One of the easiest tasks this year for those who cover the Pittsburgh Steelers has been to find coaches and teammates who are willing to offer glowing praise to rookie running back Najee Harris, their first-round pick who has been established as the nucleus of their offense.
The Alabama product has 165 touches on the season for 752 yards from scrimmage, and five touchdowns. Only Derrick Henry of the Tennessee Titans, who is now done for the season with a foot injury, had more touches.
While Pittsburgh doesn’t have a stellar backfield beside him, though, Harris has earned that workload through the effort that he has put in all offseason, something that defenders like Cameron Heyward found themselves annoyed by—because they were the ones who had to try to tackle him during training camp. T.J. Watt was just glad he got to avoid that, while he was sitting out negotiating his new contract.
“That’s the nice thing that I missed, I didn’t have to go up against him, but I was able to see from afar, all the one-handed catches”. He told Rich Eisen yesterday. “And just, you know in college you see the running backs that, no matter where you are on the football field, they always finish their run through the end zone. You always think that’s kind of a little extra and doing too much, but a guy like that, he just really wanted to get his conditioning in”.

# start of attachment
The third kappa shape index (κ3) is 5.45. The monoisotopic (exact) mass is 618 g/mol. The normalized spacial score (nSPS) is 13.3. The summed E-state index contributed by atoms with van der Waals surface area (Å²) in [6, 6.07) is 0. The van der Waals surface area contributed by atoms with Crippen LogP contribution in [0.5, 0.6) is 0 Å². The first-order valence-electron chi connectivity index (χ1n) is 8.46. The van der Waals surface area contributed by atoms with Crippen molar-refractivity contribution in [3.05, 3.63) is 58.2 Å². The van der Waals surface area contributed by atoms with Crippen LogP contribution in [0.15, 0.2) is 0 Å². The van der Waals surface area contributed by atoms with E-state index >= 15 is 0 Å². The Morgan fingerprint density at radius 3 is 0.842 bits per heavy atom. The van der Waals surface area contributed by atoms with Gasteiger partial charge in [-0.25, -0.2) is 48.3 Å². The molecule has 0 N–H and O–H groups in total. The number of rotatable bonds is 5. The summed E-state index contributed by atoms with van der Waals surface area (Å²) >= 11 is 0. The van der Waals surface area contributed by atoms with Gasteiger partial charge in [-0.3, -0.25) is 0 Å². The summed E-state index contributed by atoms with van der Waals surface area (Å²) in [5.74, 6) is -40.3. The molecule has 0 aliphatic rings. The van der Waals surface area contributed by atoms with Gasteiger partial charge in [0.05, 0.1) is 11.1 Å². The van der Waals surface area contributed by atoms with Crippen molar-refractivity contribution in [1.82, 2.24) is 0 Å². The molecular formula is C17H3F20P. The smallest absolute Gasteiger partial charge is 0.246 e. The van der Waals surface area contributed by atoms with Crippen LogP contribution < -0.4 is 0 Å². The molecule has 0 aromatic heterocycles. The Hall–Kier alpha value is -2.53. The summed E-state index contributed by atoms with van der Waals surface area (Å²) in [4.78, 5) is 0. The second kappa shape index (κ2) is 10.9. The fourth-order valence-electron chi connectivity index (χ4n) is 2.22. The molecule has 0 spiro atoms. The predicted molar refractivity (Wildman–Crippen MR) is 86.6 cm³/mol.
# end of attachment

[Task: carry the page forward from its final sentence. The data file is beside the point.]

Harris has been the kind of professional whom the Steelers have had to teach how to take a rest, rather than to try to motivate him to work. And that’s not just on the practice field. Both running backs coach Eddie Faulkner and head coach Mike Tomlin have relayed anecdotes about how much film he wants to watch. But that’s the sort of work that goes into being the player he is.
“No matter where we were on the field, over at Heinz Field during training camp, the number one thing that always stuck out to me was, he would run the ball into the end zone, every single rep he had”, Watt said of the rookie’s training camp. “It was just one of those things that stuck out as to what kind of person he is, the type of preparation he’s willing to put in to being a great player, and nothing’s really surprised me as far as the success that he’s had”.
All of that work and preparation is paying off, but he understands better than anybody who much work is still left to do. He knows he’s not yet a finished product, still learning how to read defenses in the NFL, both before the snap and after the snap, for example.
But it’s not like he’s going to stop working anytime soon. It’s just not how he’s wired. And that’s why he plays at the level that he has, and why his arrow is so directly pointing up.